What I find more intriguing is the people who orbit him - SNEAKO, who recently claimed that Japan’s homogenity was a key to its success, justpearlythings, who came out against women voting and had Nick Fuentes on her show, fresh and fit, which had a literal rapist on their podcast... Pretty wild group of people. I’m honestly lost as to how the glob has decided to cover some weird porn producer instead of his deranged (and maybe a little based) orbiters, who all are extremely popular (400K+ on twitter/YT) and radical. This is why I think all of the attacks calling him a misogynist fall very flat. Not necessarily because they are wrong, but because he is not the one that is promoting the hatred of women. It’s his followers and the people he does content with who do so.
If you look at polling, 1% of young women like Andrew Tate, while 46% of young men do. A social trend that may start replicating across countries is a growing political divide between young men and women. In Korea, old people vote conservative, middle agers vote liberal, young men vote conservative, and young women vote liberal.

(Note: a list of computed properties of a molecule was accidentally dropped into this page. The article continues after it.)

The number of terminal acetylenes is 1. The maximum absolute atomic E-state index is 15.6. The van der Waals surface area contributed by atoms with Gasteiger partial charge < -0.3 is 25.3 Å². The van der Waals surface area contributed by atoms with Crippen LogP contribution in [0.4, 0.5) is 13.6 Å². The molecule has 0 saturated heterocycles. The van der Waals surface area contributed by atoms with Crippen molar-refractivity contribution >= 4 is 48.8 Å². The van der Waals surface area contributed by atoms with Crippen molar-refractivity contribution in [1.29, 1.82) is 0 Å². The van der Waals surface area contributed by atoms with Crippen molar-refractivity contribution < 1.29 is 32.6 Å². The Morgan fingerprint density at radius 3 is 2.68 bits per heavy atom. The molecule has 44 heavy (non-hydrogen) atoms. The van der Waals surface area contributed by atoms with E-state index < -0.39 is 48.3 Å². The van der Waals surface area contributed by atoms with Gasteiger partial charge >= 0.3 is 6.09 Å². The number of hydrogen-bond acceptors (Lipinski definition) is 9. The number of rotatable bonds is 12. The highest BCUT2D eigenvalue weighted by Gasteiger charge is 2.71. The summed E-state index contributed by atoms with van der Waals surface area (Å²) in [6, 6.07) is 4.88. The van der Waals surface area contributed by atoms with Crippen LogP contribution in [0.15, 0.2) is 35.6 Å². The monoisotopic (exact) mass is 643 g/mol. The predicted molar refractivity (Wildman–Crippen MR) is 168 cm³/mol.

I suspect this has to do with declining TFR levels - Steve Sailer noted decades ago that one of the strongest predictors of Republican turnout was family formation, whether it is marriage rates or affordable housing. I have another thing to add: that family formation has a uniquely strong association with the female vote. If you look at demographic data, being married seems to be more strongly associated with Conservatism within women, so a causal effect would entail that a declining rate of family formation causes women to vote for left-leaning parties. This trend of increasing gender polarization starting to show up in the United States, where young women and men are increasingly separating in their political views. Of course, correlation =/= causation, but at the moment I don’t see any other plausible theories.
What we have on our hands might not necessarily be a growing radicalization, but a growing separation between men and women in their political views.